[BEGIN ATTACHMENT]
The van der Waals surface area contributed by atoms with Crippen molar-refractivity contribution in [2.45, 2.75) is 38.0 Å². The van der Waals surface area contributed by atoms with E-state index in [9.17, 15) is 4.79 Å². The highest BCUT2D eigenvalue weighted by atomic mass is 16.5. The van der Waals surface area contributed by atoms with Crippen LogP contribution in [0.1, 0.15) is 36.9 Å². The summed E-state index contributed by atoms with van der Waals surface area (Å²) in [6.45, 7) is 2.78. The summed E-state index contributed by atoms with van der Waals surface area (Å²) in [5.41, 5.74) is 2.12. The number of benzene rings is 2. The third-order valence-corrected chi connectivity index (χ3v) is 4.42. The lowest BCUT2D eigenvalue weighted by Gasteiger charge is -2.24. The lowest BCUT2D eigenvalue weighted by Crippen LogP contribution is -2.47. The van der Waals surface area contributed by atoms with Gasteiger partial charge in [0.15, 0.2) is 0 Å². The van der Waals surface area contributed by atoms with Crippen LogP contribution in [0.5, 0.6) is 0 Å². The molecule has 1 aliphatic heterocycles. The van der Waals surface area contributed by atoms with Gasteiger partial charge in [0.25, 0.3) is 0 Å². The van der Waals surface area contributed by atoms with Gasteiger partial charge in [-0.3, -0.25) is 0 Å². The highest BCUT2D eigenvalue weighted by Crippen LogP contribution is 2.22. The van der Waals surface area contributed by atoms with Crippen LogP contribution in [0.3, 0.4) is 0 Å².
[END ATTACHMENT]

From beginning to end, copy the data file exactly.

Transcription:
The van der Waals surface area contributed by atoms with Crippen molar-refractivity contribution in [2.45, 2.75) is 38.0 Å². The van der Waals surface area contributed by atoms with E-state index in [9.17, 15) is 4.79 Å². The highest BCUT2D eigenvalue weighted by atomic mass is 16.5. The van der Waals surface area contributed by atoms with Crippen LogP contribution in [0.1, 0.15) is 36.9 Å². The summed E-state index contributed by atoms with van der Waals surface area (Å²) in [6.45, 7) is 2.78. The summed E-state index contributed by atoms with van der Waals surface area (Å²) in [5.41, 5.74) is 2.12. The number of benzene rings is 2. The third-order valence-corrected chi connectivity index (χ3v) is 4.42. The lowest BCUT2D eigenvalue weighted by Gasteiger charge is -2.24. The lowest BCUT2D eigenvalue weighted by Crippen LogP contribution is -2.47. The van der Waals surface area contributed by atoms with Gasteiger partial charge in [0.15, 0.2) is 0 Å². The van der Waals surface area contributed by atoms with Crippen LogP contribution in [0.5, 0.6) is 0 Å². The molecule has 1 aliphatic heterocycles. The van der Waals surface area contributed by atoms with Gasteiger partial charge in [0.25, 0.3) is 0 Å². The van der Waals surface area contributed by atoms with Gasteiger partial charge in [-0.3, -0.25) is 0 Å². The highest BCUT2D eigenvalue weighted by Crippen LogP contribution is 2.22. The van der Waals surface area contributed by atoms with Crippen LogP contribution in [0.3, 0.4) is 0 Å².